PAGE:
For many fans sick of pro wrestling as presented by major North American promotions like WWE, New Japan Pro-Wrestling is a bit of a godsend. Japan’s top wrestling company has all the pageantry and gimmicks, but presents them as serious athletic competition, creating a stark contrast with WWE’s “sports entertainment” model — and experienced a huge surge of popularity in the West during the 2010s.
That said, not every fan is over the moon for NJPW. While it may be tempting to prejudge those who don’t like New Japan, there are actually some valid reasons why a wrestling fan wouldn’t be into the King of Sport.
10 The Language Barrier
One of the most obvious things fans checking out New Japan will realize is that the promotion caters to the Japanese audience, which should come as no surprise. Most of the top stars of the promotion are from Japan, and as a result said wrestlers communicate with the audience in Japanese. Of course, NJPW offers English commentary options for nearly every show, and presents its backstage interviews with subtitles. The promotion strives to make sure that Anglophone fans understand what’s going on, but some fans can’t get over that language barrier, especially when there are loads of Western promotions that speak their language.
9 Lack Of A Weekly Show
In the West, pro wrestling fans are accustomed to a specific way of experiencing pro wrestling: watching a promotion’s weekly television show(s), which usually lead to a big pay-per-view event, followed by more weekly television to lead to the next PPV. New Japan produces content all the time, but it doesn’t have the same structure that fans are used to. Instead of having a Raw or SmackDown, NJPW uploads all of its events to its NJPW World streaming service, so fans have the option to watch hours of new wrestling content every day if they wish. That can be overwhelming for fans used to the established Western model.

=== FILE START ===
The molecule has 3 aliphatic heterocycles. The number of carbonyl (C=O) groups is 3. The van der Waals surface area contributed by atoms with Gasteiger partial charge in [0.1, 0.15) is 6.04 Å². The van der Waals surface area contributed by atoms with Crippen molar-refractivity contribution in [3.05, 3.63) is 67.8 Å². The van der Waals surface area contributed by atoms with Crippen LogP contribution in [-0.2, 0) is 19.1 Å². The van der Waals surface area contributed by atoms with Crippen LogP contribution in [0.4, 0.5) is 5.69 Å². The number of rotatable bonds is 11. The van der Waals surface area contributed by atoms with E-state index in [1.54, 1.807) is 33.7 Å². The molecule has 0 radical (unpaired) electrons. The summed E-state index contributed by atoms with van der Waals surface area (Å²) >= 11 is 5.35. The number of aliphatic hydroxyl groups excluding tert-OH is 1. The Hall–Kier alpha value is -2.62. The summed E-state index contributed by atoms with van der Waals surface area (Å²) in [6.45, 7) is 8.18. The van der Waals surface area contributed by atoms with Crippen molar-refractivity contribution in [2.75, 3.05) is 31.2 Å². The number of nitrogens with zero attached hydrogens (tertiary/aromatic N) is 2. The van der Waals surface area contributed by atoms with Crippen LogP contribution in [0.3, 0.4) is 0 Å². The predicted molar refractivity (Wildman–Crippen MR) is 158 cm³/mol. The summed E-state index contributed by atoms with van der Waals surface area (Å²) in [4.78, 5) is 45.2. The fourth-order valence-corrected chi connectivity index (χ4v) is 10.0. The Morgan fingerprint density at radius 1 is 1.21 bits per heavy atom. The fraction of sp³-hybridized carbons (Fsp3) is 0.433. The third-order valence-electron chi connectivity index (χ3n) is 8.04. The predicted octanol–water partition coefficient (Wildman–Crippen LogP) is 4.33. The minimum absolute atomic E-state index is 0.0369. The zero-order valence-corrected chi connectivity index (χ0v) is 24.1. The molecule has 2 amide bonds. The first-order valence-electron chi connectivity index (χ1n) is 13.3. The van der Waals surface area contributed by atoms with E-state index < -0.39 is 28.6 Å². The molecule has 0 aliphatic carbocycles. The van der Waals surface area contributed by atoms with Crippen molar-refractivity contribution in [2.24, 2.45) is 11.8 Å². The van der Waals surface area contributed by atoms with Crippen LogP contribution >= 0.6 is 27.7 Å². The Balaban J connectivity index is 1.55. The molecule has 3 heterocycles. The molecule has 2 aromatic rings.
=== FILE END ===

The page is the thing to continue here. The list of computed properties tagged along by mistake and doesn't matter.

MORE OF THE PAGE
8 Too Many Multi-Man Tag Matches
Fans who do actually attempt to keep up with every New Japan show may soon realize that the average event uploaded to NJPW World is pretty much a glorified house show. While there might be a consequential title match in the main event, most of the card is going to be multi-man tag team matches of anywhere from classic two-on-two bouts to five-on-five matches.
These tag team matches aren’t necessarily inconsequential, however — many are “preview matches” where rivals on opposing teams have smaller encounters to build up hype for an upcoming big match. While they can be extremely entertaining, some fans are turned off by the sheer number of these per event.
7 Long Matches
When New Japan finally gets to the big fight, it’s not uncommon for fans to see an epic unfold. The average NJPW bout is longer than what one might see on WWE television, and the main event matches are even longer. Main events at New Japan’s biggest show of the year, Wrestle Kingdom, tend to run a minimum thirty minutes and one of its all-time classics — the Kenny Omega vs. Kazuchika Okada 2/3 falls match — runs a whopping 65 minutes. As exciting as these matches can be, that can also be too much for some fans.
6 The Lack Of Female Wrestlers
In the West, fans are used to wrestling promotions being co-ed in terms of having a prominent women’s division. These days, not giving ample time to female wrestlers is a major sticking point for many fans — just look at AEW. New Japan notably lacks a women’s division, which isn’t uncommon in Japan where there are loads of major all-women promotions — including the NJPW affiliated Stardom. NJPW introduced the IWGP Women’s Championship in 2022, but aside from Mercedes Mone, the promotion can’t be said to have much of a female roster to date.